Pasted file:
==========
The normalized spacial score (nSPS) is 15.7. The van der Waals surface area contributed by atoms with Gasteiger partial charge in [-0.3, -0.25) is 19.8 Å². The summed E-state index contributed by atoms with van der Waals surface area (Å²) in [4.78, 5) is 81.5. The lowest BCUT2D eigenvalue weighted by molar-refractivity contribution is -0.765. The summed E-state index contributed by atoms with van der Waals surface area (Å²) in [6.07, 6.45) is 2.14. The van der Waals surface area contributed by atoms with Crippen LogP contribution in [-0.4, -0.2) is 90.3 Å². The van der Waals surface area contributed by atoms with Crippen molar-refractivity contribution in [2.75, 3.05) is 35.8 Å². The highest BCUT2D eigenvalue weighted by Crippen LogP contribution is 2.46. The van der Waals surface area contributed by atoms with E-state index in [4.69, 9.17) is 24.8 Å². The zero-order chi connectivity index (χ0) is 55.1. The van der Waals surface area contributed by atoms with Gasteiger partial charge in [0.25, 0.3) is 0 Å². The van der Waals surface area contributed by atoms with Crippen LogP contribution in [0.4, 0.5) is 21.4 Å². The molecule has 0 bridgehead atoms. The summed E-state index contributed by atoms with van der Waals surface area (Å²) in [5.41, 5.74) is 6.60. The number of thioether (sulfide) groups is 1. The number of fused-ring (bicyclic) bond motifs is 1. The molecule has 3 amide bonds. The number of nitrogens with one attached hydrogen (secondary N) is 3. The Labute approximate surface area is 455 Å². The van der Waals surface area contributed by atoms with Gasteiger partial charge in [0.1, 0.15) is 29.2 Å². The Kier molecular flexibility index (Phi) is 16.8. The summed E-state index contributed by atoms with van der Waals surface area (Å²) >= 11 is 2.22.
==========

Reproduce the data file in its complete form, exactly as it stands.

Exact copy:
The normalized spacial score (nSPS) is 15.7. The van der Waals surface area contributed by atoms with Gasteiger partial charge in [-0.3, -0.25) is 19.8 Å². The summed E-state index contributed by atoms with van der Waals surface area (Å²) in [4.78, 5) is 81.5. The lowest BCUT2D eigenvalue weighted by molar-refractivity contribution is -0.765. The summed E-state index contributed by atoms with van der Waals surface area (Å²) in [6.07, 6.45) is 2.14. The van der Waals surface area contributed by atoms with Crippen LogP contribution in [-0.4, -0.2) is 90.3 Å². The van der Waals surface area contributed by atoms with Crippen molar-refractivity contribution in [2.75, 3.05) is 35.8 Å². The highest BCUT2D eigenvalue weighted by Crippen LogP contribution is 2.46. The van der Waals surface area contributed by atoms with E-state index in [4.69, 9.17) is 24.8 Å². The zero-order chi connectivity index (χ0) is 55.1. The van der Waals surface area contributed by atoms with Gasteiger partial charge in [0.25, 0.3) is 0 Å². The van der Waals surface area contributed by atoms with Crippen LogP contribution in [0.4, 0.5) is 21.4 Å². The molecule has 0 bridgehead atoms. The summed E-state index contributed by atoms with van der Waals surface area (Å²) in [5.41, 5.74) is 6.60. The number of thioether (sulfide) groups is 1. The number of fused-ring (bicyclic) bond motifs is 1. The molecule has 3 amide bonds. The number of nitrogens with one attached hydrogen (secondary N) is 3. The Labute approximate surface area is 455 Å². The van der Waals surface area contributed by atoms with Gasteiger partial charge in [0.1, 0.15) is 29.2 Å². The Kier molecular flexibility index (Phi) is 16.8. The summed E-state index contributed by atoms with van der Waals surface area (Å²) >= 11 is 2.22.